Am I Still a Christian?

[Word count: 561. Approximate read time: 2-3 minutes]

“Test yourselves to see if you are in the faith; examine yourselves!  Or do you not recognize this about yourselves, that Jesus Christ is in you— unless indeed you fail the test.” —2 Corinthians 13:3-5

Remember when I told my mom I wasn’t going to church or looking for a new one, and she asked, “Are you still a Christian?” I was annoyed at the question, but I need to revisit it. My adopted grandma says, “You don’t have to go to my church, but you do have to go to my god.” So I ask: Have I gone to God recently? Is my heart still there? Is there a Google Maps app that can tell you how far away you are from God? (First person to say The Bible gets punched in the face.)

From what I told you I believe, things get cold sometimes. Things get dry. But the relationship is not dead. Living things have been frozen solid, but cold does not mean dead. Anyone who didn’t know my background might look at my relationship… frosted, unmoving, and deathly still… and deduce with good reason that it is dead.

If my mom sees someone call themselves a Christian while living below the expected standard, she’ll say, “But they’re not a real Christian though.” Ma might snatch that membership card away quick if you don’t pay your dues. Continue reading

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Gifts Robin Gave Me, Part 1

[Word count: 654. Approximate read time: 3-4 minutes]

Robin Hill and I in 2003

“When you’re little, you adopt survival mechanisms. But then they last too long. They last beyond their usable time and they become impediments to growth.” —Jane Fonda

I used to be horrible at taking compliments. Too often they’d be a bait-and-switch for devastating insults. So I became a ninja at self-deprecation. If I tore myself down sufficiently, no one else could take anything from me. It made me feel safer. I didn’t realize I wouldn’t be able to stop… for decades.

At age 50, my friend Robin Hill was fighting brain cancer. I was fighting a kind of disease too. Mine was that I’d want people to like me. And then they would. I just wouldn’t believe them. Both maladies kill very slowly. Ultimately Robin didn’t survive hers, but she left something to make sure I survived mine. Continue reading

Germophobia

[Word count: 840. Approximate read time: 3-4 minutes]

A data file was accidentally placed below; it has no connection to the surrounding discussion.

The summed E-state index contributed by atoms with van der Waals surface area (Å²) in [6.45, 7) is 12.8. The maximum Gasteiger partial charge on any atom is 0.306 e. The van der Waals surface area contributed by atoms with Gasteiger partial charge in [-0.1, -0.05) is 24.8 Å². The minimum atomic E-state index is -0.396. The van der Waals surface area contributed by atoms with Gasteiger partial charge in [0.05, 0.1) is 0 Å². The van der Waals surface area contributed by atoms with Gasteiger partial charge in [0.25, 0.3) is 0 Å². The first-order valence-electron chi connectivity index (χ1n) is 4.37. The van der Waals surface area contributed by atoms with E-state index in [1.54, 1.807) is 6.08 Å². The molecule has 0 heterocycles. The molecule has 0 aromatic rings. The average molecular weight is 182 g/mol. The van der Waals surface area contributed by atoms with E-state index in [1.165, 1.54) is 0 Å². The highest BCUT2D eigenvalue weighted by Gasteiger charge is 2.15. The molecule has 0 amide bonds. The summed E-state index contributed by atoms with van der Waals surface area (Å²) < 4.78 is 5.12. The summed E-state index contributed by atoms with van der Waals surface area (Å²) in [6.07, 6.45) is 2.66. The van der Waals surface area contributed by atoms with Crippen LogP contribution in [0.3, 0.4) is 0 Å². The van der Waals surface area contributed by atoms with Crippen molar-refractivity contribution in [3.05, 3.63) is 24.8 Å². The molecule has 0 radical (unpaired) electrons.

I dated the sweetest girl in my 20s. Perhaps if I was sweeter to her, we might have stayed together. But I was working at home one day when she decided to surprise me and stop by. As per usual, my dual living-and-working space was a mess. I was caught off guard by her presence, but glad to see her. She walks in visibly excited to see me at my desk, despite my work-disheveled state. I am no knight-in-shining armor today. What is she so happy about?

If you asked me, I’d say the girl’s in love. She would have to be. Only someone with that kind of madness would do what she was about to. I was in the middle of a number of thought processes at the time. And although multitasking beyond a certain point for me is like being drawn and quartered, I had to pull my focus in, snap into action, and protect her.

She walked in and sat down in the middle of my bed, rested her soft purse by her left thigh, and began to lean slowly to her right like a sexy, caramel-skinned Tower of Pisa. As it dawned on me what her intention was, a miniature explosion of panic detonated in my head. Continue reading

Not Enough, but Compared to What?

[Word count: 1255. Approximate read time: 4-5 minutes]

One day, I was talking to a mentor about how it drove me crazy that a particular woman would not so much as give me the time of day. No eye contact, no casual hello, nothing. One would’ve thought she was harnessing her mental energy to metaphysically wish away my existence. The world has never known reception so icy. I could’ve stored raw meat on her shoulders for months.

It dominated my thoughts. Did I say something to offend her? Was my hygiene bad? Does she resent guys with hair longer than hers? Does she dislike Black men? Skinny men? Eventually, I didn’t really want her attention anymore. I just wanted to know why I couldn’t have it, and what rendered me ineligible. Maybe I wasn’t the fit for her. And that’s okay, I guess. But things like this exacerbate a long standing tradition of feeling like I’m not something enough. Pick any something:

  • Not Black enough.
  • Not strong enough.
  • Not man enough.
  • Not important enough.
  • Not cool enough.
  • Not young enough.
  • Not established enough.
  • Not charming enough.
  • Not skilled enough.
  • Not accomplished enough.
  • Not Christian enough.
  • Not persistent enough.
  • Not talented enough.
  • Not attractive enough.
  • Not driven enough.

Bear this in mind. I am aware that I am indeed all of the above. It just seems like it’s never enough.

Continue reading